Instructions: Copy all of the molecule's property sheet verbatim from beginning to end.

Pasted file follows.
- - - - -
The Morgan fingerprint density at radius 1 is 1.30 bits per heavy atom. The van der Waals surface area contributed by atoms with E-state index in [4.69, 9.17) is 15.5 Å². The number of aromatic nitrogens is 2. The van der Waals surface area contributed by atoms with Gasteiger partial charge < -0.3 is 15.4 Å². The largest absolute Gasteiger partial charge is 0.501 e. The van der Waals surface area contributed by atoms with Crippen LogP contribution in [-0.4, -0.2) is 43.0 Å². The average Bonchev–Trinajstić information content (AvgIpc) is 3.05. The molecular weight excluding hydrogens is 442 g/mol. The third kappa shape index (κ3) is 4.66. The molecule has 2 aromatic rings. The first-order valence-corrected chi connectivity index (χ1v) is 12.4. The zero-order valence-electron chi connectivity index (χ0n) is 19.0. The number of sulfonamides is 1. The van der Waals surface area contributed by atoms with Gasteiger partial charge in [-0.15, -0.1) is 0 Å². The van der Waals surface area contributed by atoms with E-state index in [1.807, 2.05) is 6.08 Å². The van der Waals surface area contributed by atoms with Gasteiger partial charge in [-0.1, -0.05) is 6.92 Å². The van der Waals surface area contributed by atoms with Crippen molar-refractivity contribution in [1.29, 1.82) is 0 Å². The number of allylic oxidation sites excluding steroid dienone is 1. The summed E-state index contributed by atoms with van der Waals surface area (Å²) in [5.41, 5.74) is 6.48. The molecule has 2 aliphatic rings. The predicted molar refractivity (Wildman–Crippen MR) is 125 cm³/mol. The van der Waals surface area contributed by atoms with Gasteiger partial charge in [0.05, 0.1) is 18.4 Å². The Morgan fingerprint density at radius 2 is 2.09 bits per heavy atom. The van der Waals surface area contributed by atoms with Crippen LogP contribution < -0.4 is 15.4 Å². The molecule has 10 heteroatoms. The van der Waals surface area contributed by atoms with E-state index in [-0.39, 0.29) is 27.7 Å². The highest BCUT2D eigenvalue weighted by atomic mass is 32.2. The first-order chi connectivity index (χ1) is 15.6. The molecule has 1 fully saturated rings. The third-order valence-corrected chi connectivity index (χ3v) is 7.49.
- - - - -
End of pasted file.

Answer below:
The Morgan fingerprint density at radius 1 is 1.30 bits per heavy atom. The van der Waals surface area contributed by atoms with E-state index in [4.69, 9.17) is 15.5 Å². The number of aromatic nitrogens is 2. The van der Waals surface area contributed by atoms with Gasteiger partial charge < -0.3 is 15.4 Å². The largest absolute Gasteiger partial charge is 0.501 e. The van der Waals surface area contributed by atoms with Crippen LogP contribution in [-0.4, -0.2) is 43.0 Å². The average Bonchev–Trinajstić information content (AvgIpc) is 3.05. The molecular weight excluding hydrogens is 442 g/mol. The third kappa shape index (κ3) is 4.66. The molecule has 2 aromatic rings. The first-order valence-corrected chi connectivity index (χ1v) is 12.4. The zero-order valence-electron chi connectivity index (χ0n) is 19.0. The number of sulfonamides is 1. The van der Waals surface area contributed by atoms with Gasteiger partial charge in [-0.15, -0.1) is 0 Å². The van der Waals surface area contributed by atoms with E-state index in [1.807, 2.05) is 6.08 Å². The van der Waals surface area contributed by atoms with Gasteiger partial charge in [-0.1, -0.05) is 6.92 Å². The van der Waals surface area contributed by atoms with Crippen molar-refractivity contribution in [1.29, 1.82) is 0 Å². The number of allylic oxidation sites excluding steroid dienone is 1. The summed E-state index contributed by atoms with van der Waals surface area (Å²) in [5.41, 5.74) is 6.48. The molecule has 2 aliphatic rings. The predicted molar refractivity (Wildman–Crippen MR) is 125 cm³/mol. The van der Waals surface area contributed by atoms with Gasteiger partial charge in [0.05, 0.1) is 18.4 Å². The Morgan fingerprint density at radius 2 is 2.09 bits per heavy atom. The van der Waals surface area contributed by atoms with Crippen LogP contribution < -0.4 is 15.4 Å². The molecule has 10 heteroatoms. The van der Waals surface area contributed by atoms with E-state index in [-0.39, 0.29) is 27.7 Å². The highest BCUT2D eigenvalue weighted by atomic mass is 32.2. The first-order chi connectivity index (χ1) is 15.6. The molecule has 1 fully saturated rings. The third-order valence-corrected chi connectivity index (χ3v) is 7.49.